Mr. John Smith (Vale of Glamorgan): I appreciate the hon. Gentleman's concern about the abolition of the board and its integration into the Welsh Development Agency. Does he not recognise that it was necessary so that the development agency could compete effectively with the regional developments agencies in the rest of the United Kingdom, which have wider remits? Not making that move might have placed us at a great disadvantage.

Mr. Livsey: I thank the hon. Gentleman for that intervention, but I do not agree with him. The board focused on rural matters and rural development. We need to focus on those aspects still, even if it means having a further reorganisation in the Welsh Development Agency to allow it to use its expertise to deal with rural problems as it now does to deal with urban industrialisation problems. There is a synergy, but the rural part has unfortunately been diluted.

The future of Hyder, the largest company in Wales stands at an important, perhaps disastrous, crossroads. I read today—I have mentioned it before—that the United Kingdom will suffer a 30 per cent. shortfall in its water supply. All accurate forecasters agree that there will be a shortage of water. Heaven knows, we have plenty of water in Wales. It is one of our major assets. The right outcome to the ownership battle for Hyder is vital, but I very much regret that it is going from Welsh ownership. It is alarming to know that 30 per cent. of the shareholders reside in the United States.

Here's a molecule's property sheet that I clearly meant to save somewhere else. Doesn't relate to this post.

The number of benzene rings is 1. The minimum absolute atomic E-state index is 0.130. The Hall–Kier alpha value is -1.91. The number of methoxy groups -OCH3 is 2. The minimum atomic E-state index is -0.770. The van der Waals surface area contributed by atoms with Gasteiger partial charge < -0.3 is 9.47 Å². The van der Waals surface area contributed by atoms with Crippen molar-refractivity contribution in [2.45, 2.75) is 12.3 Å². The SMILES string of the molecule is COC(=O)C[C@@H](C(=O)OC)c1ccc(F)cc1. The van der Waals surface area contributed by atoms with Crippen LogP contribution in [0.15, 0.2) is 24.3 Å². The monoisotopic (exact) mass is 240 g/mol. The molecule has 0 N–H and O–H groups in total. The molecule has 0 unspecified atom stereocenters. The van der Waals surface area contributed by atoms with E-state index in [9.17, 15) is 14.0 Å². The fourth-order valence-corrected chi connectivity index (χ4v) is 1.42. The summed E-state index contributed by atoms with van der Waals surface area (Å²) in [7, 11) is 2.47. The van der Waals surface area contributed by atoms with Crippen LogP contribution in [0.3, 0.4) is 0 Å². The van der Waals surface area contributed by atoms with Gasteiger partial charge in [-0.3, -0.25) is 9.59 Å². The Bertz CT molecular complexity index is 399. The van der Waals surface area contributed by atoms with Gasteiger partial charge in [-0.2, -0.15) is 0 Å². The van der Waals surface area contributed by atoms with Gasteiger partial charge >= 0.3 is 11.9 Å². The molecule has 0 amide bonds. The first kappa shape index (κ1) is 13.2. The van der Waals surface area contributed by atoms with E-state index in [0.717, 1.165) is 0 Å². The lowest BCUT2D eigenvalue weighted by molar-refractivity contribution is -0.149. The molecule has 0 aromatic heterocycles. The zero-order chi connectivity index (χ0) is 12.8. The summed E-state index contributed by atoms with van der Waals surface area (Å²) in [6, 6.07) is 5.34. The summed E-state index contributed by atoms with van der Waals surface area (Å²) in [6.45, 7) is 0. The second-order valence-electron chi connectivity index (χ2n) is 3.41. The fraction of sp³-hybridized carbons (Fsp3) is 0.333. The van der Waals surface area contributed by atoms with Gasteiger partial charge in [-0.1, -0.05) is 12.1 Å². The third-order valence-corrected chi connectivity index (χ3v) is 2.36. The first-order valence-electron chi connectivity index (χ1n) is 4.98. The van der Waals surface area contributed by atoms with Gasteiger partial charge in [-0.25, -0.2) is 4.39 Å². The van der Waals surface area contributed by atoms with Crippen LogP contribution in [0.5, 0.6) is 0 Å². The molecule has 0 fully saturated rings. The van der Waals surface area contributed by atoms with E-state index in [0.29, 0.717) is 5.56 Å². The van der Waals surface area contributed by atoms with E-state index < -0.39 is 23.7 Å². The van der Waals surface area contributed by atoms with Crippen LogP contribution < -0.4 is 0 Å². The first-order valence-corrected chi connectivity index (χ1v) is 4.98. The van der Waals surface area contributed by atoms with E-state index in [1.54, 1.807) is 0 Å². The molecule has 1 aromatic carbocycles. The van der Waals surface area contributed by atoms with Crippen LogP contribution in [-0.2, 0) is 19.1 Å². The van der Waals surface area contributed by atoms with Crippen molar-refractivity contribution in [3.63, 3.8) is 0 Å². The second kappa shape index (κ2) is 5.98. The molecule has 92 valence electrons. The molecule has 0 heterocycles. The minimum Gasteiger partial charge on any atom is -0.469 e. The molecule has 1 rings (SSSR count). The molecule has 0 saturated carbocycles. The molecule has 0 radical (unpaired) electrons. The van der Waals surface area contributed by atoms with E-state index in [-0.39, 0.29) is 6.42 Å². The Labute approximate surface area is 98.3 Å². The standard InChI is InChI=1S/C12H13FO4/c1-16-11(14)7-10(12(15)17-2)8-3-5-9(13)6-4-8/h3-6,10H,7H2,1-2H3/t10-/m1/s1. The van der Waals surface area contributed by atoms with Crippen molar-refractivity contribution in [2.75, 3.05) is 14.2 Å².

Perhaps I should not be talking about this now; I hope that I am still covered by parliamentary privilege. A competitive bid is being made by Western Power, an American company which could easily do a deal with that 30 per cent. of American shareholders in Hyder. We must be extremely careful about that.

Mr. Donald Anderson (Swansea, East): One of the sadder facts of the change of ownership of Hyder is that we in Wales will be deprived of a group that has been extremely generous in its involvement with community work. It is most unlikely that a foreign-owned group would have that same involvement, leaving aside the matter of employment and the other benefits that we have gained from the present company.

Mr. Livsey: I agree entirely with the hon. Gentleman. It is vital that the headquarters of Hyder remain in Wales and that employment in Hyder is secured. It is also crucial that there should be no hiving off or asset stripping of water supplies to north-west England. Those three important principles must be adhered to.